Most of us understand the risks of driving after a few drinks. We arrange for a designated driver or we take a taxi when we have had too much to drink. But few of us consider the risks of driving when we are tired. None of us have ever considered a designated driver because we are tired. Perhaps you should.
According to a study by AAA 41% of drivers have admitted to falling asleep at the wheel. 1 in 10 of that 41% admitted that it occurred within the last year. That is a lot of sleepy drivers.
AAA found, through research, that people who hadn't slept for 20 hours had a 50% slower response and speed time than drivers who were well rested. The sleep-deprived become impaired and their reaction, response and reflex time is the same or similar to a person with a .05 blood-alcohol content.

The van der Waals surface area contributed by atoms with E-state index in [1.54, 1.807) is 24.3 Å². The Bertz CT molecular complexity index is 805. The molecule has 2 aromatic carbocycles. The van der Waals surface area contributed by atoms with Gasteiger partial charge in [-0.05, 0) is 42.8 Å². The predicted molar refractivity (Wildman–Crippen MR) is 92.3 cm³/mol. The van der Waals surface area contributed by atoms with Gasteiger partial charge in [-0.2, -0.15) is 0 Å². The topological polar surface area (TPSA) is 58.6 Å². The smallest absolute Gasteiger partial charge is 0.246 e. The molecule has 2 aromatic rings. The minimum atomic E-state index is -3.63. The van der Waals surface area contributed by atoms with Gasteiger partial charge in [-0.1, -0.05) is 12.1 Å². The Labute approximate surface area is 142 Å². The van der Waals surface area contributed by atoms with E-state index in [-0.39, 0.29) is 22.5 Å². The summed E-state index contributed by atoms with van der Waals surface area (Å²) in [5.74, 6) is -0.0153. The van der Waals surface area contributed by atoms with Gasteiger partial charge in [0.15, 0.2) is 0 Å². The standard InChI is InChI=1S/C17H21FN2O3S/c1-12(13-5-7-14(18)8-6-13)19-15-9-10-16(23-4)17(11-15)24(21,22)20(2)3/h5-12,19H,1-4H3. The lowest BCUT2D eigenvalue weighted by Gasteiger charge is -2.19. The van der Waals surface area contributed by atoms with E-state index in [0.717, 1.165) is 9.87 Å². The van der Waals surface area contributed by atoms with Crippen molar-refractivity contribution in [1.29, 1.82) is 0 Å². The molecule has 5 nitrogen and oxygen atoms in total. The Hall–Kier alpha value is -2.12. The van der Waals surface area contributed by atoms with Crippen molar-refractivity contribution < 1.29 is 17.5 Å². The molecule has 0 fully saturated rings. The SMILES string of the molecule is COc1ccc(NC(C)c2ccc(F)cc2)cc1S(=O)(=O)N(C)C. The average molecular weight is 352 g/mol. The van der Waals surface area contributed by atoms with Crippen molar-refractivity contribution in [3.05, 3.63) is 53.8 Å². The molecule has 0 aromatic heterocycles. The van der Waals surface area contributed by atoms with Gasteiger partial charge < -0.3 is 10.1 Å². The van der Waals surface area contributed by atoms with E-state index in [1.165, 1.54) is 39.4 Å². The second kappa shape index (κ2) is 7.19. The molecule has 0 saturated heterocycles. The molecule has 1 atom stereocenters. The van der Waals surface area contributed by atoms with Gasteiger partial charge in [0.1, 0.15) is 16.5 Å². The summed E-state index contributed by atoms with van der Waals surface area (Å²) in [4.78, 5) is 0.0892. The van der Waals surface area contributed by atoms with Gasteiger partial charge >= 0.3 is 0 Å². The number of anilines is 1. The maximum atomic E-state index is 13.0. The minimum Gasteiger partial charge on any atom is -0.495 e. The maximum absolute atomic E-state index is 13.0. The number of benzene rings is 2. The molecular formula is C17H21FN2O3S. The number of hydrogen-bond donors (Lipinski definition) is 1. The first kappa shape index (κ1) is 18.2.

It is recommended, for your safety and the safety of others, that you recognize the signs of drowsiness. AAA suggests that you not ignore these signs - unable to hold your head up, unable to keep your eyes open, day-dreaming, drifting in and out of your lane, and tailgating.
If you are too tired to drive, such as on long road trips or after working a long shift, ask someone for a ride. Do not push on. You are just as impaired as someone who has had a few drinks. Use public transportation, if necessary. Take a bus on a train. You can even get a nap while you ride. Also, take medication labels seriously. When you see on the label, "do not operate heavy equipment" that does apply to motor vehicles. These tips can keep you and others on the road safe.
AAA recommends 6 hours of sleep before embarking on any long drives.